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 Post subject: Re: VBE higher resolution text modes support?
PostPosted: Fri Feb 26, 2021 2:07 am 
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bzt wrote:
kzinti wrote:
Not sure why bzt keeps insisting you can't do it
Erm, where did I said that, exactly? Never said you can't do it, I do it like that too. Setting up paging is a lot more difficult than having to do nothing. Your argument that it's "no more difficult" does not stand with VMM either. (And before you ask, yes, setting up paging for long mode is a lot more difficult with UEFI than with BIOS, because with BIOS you can use whatever mapping you want, while with UEFI you must make sure of that the dynamically allocated areas are mapped properly in your new paging table, otherwise your loader will crash.)

kzinti wrote:
You are completely wrong here on almost every account here. It is not hard to mount a hard drive or partition.
Explain, how am I wrong here? Mounting IS needed, file system driver is needed, and it ain't portable, and it is pretty hard if your OS does not support it natively. But my toolchain for example doesn't rely on the OS mount at all, I generate the disk image programmatically for portability reasons, so yes, I know exactly what I'm talking about. (Fact: my image creator works on MacOS, Windows, Linux and BSDs as well. Does your Makefile too?)

Cheers,
bzt


I see no real difference in this area. It's a lot easier to load your OS image from the file system with UEFI than with BIOS. You can just let UEFI do it with some simple calls, while with BIOS you need to parse the file system in the boot loader itself to find the OS image.

I have tools to create both GPT and MBR partition schemes in the OS itself, and the complexity is not much different. The GPT solution is probably even simpler since I don't need to add specific boot sectors, rather I only need to put the efi-boot files and the OS image on the EFI system partition, which actually is a standard FAT32 partition.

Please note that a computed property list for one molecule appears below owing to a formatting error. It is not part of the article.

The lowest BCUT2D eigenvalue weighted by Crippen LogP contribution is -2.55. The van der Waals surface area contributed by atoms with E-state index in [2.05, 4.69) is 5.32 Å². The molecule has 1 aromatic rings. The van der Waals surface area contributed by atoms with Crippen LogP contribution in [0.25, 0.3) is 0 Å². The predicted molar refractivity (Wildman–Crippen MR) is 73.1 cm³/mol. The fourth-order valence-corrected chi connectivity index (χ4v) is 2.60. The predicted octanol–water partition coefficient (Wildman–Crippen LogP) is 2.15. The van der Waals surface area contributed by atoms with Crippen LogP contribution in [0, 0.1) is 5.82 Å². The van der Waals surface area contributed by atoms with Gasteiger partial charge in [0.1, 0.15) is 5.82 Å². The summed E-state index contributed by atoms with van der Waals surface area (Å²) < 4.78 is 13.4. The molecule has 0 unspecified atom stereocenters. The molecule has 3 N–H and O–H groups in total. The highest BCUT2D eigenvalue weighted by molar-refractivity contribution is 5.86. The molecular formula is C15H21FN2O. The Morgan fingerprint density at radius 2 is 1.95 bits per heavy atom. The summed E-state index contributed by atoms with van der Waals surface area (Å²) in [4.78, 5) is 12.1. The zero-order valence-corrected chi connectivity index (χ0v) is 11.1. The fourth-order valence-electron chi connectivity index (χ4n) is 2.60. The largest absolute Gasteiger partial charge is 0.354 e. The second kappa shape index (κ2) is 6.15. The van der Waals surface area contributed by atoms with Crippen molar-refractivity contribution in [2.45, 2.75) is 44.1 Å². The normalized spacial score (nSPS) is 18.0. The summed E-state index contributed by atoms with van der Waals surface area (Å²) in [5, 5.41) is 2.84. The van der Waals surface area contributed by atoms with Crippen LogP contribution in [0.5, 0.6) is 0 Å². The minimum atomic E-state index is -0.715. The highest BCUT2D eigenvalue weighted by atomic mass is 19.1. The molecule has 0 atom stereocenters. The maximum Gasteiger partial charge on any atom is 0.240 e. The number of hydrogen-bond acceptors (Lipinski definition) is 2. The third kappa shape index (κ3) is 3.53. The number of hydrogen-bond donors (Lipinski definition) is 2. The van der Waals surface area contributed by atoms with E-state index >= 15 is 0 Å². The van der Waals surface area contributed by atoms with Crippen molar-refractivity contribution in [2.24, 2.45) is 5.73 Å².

My problem is more with building the efi boot file itself. It requires a Unix-like environment (I typically use cygwin). Since there are both 32-bit and 64-bit versions, I need to install both 32-bit and 64-bit cygwin. OTOH, I only build them once and then check the binaries into my SVN so it doesn't need to be part of the general build process.


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 Post subject: Re: VBE higher resolution text modes support?
PostPosted: Fri Feb 26, 2021 7:54 am 
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Please indulge me while I contribute to this (slightly) off-topic discussion, since the original question seems to have been handled rather conclusively.

kzinti wrote:
Like I said, reinventing the wheel. Whatever floats your boat.


This is a rather odd critique/point to bring up when talking about hobbyist OS development. This is considering the fact that osdev by its nature has always been about "reinventing the wheel" so to say, whether it's for the purposes of study, recreation and so on. You say "use standard tools" but isn't that also an argument against doing OS development in the first place? Why develop a kernel, just use Linux. Why write an user space, just use busybox or GNU Coreutils. Why make your OS unique, just do POSIX (not to say that POSIX OSes can't be nor aren't unique, but you know). And so on, and so forth.

Complexity of standards is a valid criticism, and UEFI is no exception. It should be thought in terms of its tradeoffs though. It is true that UEFI gives a lot nice abilities and APIs, but it's also a valid complaint to say that getting the entry points for said APIs may be a bit convoluted, or that the usage of wide char strings for no apparent reason is silly.